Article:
"It was great to see labor get behind her, and it was good to see the true answers about NAFTA," said Tom Lindsay, vice chairman of the Scioto County Democratic Party. "She's committed to fixing it and make the free trade agreement the fair trade agreement."
The Clinton campaign toured Ohio over the last month with former President Bill Clinton coming to Shawnee State University on Feb. 25, accompanied by Ohio first lady Frances Strickland.
Scioto County Democrat Party Chairman Randy Basham credited Strickland and the Clinton campaign sending Bill Clinton to Scioto County with pulling off the election for Clinton.
"It was good when Ted Strickland got Bill Clinton down here to speak on behalf of Hillary. Hillary did come to Lawrence County, and a lot of people from here went there to see her," Barnett said.
While in Portsmouth, Bill Clinton talked about the Clinton health care plan which will require all U.S. citizens to be covered.
"Everybody has to be covered or you'll never have universal health care," Bill Clinton said. "But you will never be asked to pay more than a low percentage of your income."
Republican voters split their vote in Scioto County's two districts. Arizona Sen. John McCain captured the 2nd District 1,662 to 1,302, and Mike Huckabee took the 6th District 1,330 to 1,194.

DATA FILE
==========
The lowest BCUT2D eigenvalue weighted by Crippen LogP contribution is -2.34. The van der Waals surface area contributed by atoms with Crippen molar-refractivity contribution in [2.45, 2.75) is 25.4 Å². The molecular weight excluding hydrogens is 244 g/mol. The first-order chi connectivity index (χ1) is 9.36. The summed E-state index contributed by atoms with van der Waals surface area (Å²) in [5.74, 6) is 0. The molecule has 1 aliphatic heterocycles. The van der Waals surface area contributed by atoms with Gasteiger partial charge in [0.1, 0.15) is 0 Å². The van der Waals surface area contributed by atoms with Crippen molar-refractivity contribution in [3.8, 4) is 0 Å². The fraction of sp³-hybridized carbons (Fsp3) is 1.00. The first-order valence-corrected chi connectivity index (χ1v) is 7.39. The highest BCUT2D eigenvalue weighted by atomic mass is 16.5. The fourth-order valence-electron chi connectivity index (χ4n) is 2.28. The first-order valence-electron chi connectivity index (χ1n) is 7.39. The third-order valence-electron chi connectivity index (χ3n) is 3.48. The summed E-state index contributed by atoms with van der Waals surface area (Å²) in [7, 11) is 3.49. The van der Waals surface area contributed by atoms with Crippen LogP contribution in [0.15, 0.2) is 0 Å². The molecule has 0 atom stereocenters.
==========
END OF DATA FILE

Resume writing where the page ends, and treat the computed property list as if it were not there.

McCain also won in Texas giving him the projected necessary 1,191 votes and the apparent Republican nomination.
Huckabee also took the opportunity to step aside after both Ohio and Texas fell to McCain.
Nationally, Edison-Mitofsky Research, a polling company that reports local poll results to the national media concentrated on one precinct in Scioto County for its sampling, Green Township B, which went for Clinton and Huckabee.
While the first precinct's votes came in at 8 p.m., a directive from the office of Secretary of State Jennifer Brunner held up the flow of tabulation results until after 9 p.m., because some precincts ran out of paper ballots.
"Because polls in Sandusky County will remain open until 9 p.m., no board of elections in the state may publicly report or disclose results of any race, including to the Secretary of State's office, until 9 p.m. on election night. With the exception of Sandusky County, boards of elections may begin counting votes after the polls close at 7:30 p.m., but these may not be reported until 9 p.m."
The directive went on to say any Sandusky County voter who voted between 7:30 p.m. and 9 p.m. would do so on a provisional ballot.
Provisional ballots are counted after regular ballots have been counted.
Shortly after 8 p.m., a similar announcement came out of the Cleveland area. The chairman of the Cuyahoga County Board of Elections said a federal judge had ordered the board to keep 15 precincts in Cleveland open until 9 p.m. as well.
Locally, Scioto County Board of Elections chairman Rodney Barnett said considering some issues with moisture getting into some of the ballots, he felt the BOE team performed well, and despite a couple of glitches, the equipment performed well.
Barnett was close in his prediction of the voter turnout as well.
"I had predicted 42.2 percent, and we had a turnout of 43.6 percent," he said. "The totals tonight are unofficial. The official count will take place at our regular scheduled meeting. The Board of Elections will meet on the fourth Tuesday of this month at four o'clock, and we will certify the results."